- Baldur's Gate 3 introduces a split action point system that allows for quicker and more dynamic combat, avoiding the pacing issues of Divinity: Original Sin 2.
- Simultaneous turns in multiplayer add an additional layer of tactical coordination, requiring players to communicate and strategize together for effective double-teaming of enemies.
I’ve got a lot of love for Larian’s past work, but my gods did some of those fights in Divinity: Original Sin 2 drag on. 10 minutes fighting some puny void slugs early in the game was just a taste of things to come, with later battles later in the game taking up whole evenings—literal hours of game time. Don’t get me wrong, Original Sin 2 has a wonderfully reactive, deep, and creative combat system, but even that was starting to bow under the weight of sheer pacing-drain. The problem would only get amplified when playing with two or more people, when you could be waiting a good 10 minutes for your turn.
I’m delighted to see that Baldur’s Gate 3 addresses this stuff in several ways, while in its own weird way evoking the old-school RTwP (real-time-with-pause) combat of the original games. Come in, adventurer, pull up a stool, and listen to what I’m about to tell you…
The first thing is that action points are now elegantly split into movement, actions, and bonus actions, instead of sharing one big pool, so any amount of movement you make isn’t going to cut into your action allowance (though there are some exceptions). On the other hand, unless you use an action boost, you’re not going to get multiple actions per turn (beyond your bonus action that is), nor do unused action points carry over across turns, which all contributes to a snappier order of play. It feels more skittery and skirmishy, and not at all sloggy.
I can appreciate that in Divinity there was a joy in stacking up several complementary attacks or actions in one go, whereas here your plans are more likely to be interrupted in the intervening turns between your actions, but there’s something in this quicker-paced combat system, where you can’t just line everything up perfectly for yourself, that echoes the inherently more chaotic real-time-with-pause combat system of the original Baldur’s Gate games, or Dragon Age: Origins.
Those games were also brimming with spells and abilities, with the latter even having a nice elaborate macro system where you could get AI companions to take actions based around various triggers and criteria, but taking place in real-time, your best-laid plans could quite easily be interrupted by enemy attacks, explosions, and other unpredictable events that real-time play brings. By not letting you just accrue tons of action points, then spend 10 minutes orchestrating your perfect turn, Baldur’s Gate 3 is expressing some of that real-time chaos but in a turn-based format. Shit happens in battle, and with just one action per turn (usually) you have less control over the fight narrative, so you need to be adaptable.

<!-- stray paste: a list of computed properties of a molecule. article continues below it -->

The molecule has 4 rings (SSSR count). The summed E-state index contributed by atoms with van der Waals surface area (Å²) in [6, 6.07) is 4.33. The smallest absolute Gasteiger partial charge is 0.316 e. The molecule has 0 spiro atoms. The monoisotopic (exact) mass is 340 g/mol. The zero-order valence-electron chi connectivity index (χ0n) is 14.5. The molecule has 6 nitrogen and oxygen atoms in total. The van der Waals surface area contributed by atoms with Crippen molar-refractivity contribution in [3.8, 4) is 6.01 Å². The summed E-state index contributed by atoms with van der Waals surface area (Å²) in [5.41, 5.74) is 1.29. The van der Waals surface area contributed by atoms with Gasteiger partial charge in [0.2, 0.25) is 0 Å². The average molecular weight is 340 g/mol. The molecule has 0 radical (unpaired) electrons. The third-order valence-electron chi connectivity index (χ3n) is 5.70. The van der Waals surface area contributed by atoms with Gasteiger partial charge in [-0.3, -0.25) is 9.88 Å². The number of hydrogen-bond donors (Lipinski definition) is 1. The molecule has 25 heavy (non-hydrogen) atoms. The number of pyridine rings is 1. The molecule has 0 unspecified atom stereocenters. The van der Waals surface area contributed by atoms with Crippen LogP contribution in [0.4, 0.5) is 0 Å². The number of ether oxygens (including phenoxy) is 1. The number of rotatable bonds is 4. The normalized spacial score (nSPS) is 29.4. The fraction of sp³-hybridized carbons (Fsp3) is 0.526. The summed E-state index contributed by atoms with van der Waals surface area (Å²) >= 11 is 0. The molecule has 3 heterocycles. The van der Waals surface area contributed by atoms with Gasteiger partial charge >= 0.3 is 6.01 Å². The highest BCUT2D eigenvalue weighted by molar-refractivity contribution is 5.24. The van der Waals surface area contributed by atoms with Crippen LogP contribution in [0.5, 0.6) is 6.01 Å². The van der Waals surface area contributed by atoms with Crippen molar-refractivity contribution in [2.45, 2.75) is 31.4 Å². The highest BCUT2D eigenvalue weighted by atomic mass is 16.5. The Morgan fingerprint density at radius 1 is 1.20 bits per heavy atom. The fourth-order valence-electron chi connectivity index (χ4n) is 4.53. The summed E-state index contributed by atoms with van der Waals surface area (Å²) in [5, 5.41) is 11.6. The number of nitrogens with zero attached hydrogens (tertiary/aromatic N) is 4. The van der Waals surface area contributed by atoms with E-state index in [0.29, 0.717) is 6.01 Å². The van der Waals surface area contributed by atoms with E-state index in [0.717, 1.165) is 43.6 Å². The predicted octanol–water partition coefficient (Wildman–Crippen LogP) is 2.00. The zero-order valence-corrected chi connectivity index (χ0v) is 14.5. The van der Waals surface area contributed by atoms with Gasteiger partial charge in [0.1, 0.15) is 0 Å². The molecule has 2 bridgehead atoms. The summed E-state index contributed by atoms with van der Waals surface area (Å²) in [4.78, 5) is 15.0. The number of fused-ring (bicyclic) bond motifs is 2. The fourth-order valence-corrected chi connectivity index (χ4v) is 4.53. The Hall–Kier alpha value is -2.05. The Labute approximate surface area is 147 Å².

This controlled chaos is amplified by the fact that simultaneous turns are a thing now in multiplayer and, to an extent, among enemies (I believe if there are several of one enemy type, then can move at the same time). If yours and another player’s initiative place you next to each other in the turn order, then you’ll have your turns simultaneously, and this can apply for up to all four players at once! Our reviewer-in-progress Jack has done this himself, skittering around in battle with four of his pals in battle simultaneously, and confirms that it is indeed “very chaotic.”
But amidst that chaos, a new tactical layer emerges. In the early going, on our simultaneous turns my partner and I would pretty much do our own thing, experimenting with new spells, grappling with new abilities, and generally learning the ropes, but already in the first dungeon, we began to realise that these simultaneous turns, at the same time as speeding up the game, requiring extra communication to effectively double-team enemies. For instance, buffing our fighter Lae’Zel’s strength before she lets loose with her warhammer, or conversely getting an archer to hold fire so that Lae’Zel can knock an enemy off their feet, leaving them more vulnerable to subsequent attacks.
I imagine the deeper I get into the game, the more check-ins we’ll need to have on these simultaneous turns, but there’s something satisfying about coordinating in this real-time way, moving into positions simultaneously, then executing our plans. I’m sure there’ll be some frustrations when one of us carries out their actions before we can coordinate, but hey, the cock-ups are all part of the fun, and a bit of fast-paced, sim-turned chaos was just what was needed to spice up Larian’s rewarding but previously ponderous combat system.
It goes without saying that there are many other changes in the combat here from Divinity, this being a largely faithful take on the D&D 5th edition ruleset, but it’s the chaos and satisfying speediness that’s really improved the flow of battle and forces more communication between players. I was doing a multiplayer Baldur’s Gate 2 run just before this came out, and a similar level of communication is required when one person pauses, as during the pause you plan out moves, ask your partner to wait while you buff the party, then agree on a good moment to unpause.
And what more evidence is needed that this is an improvement than to say that my partner and I have been moaning way less at each other about how long the other person’s turn is taking. With that said, I give it a couple more sessions before our moaning parameters adapt to Baldur’s Gate 3’s quicker pace and we’re whining when the other one’s turn takes one minute where in Divinity we’d only start whining after five. Such is the power of whining that not even what’s shaping up to be one of the best RPGs of all time is safe.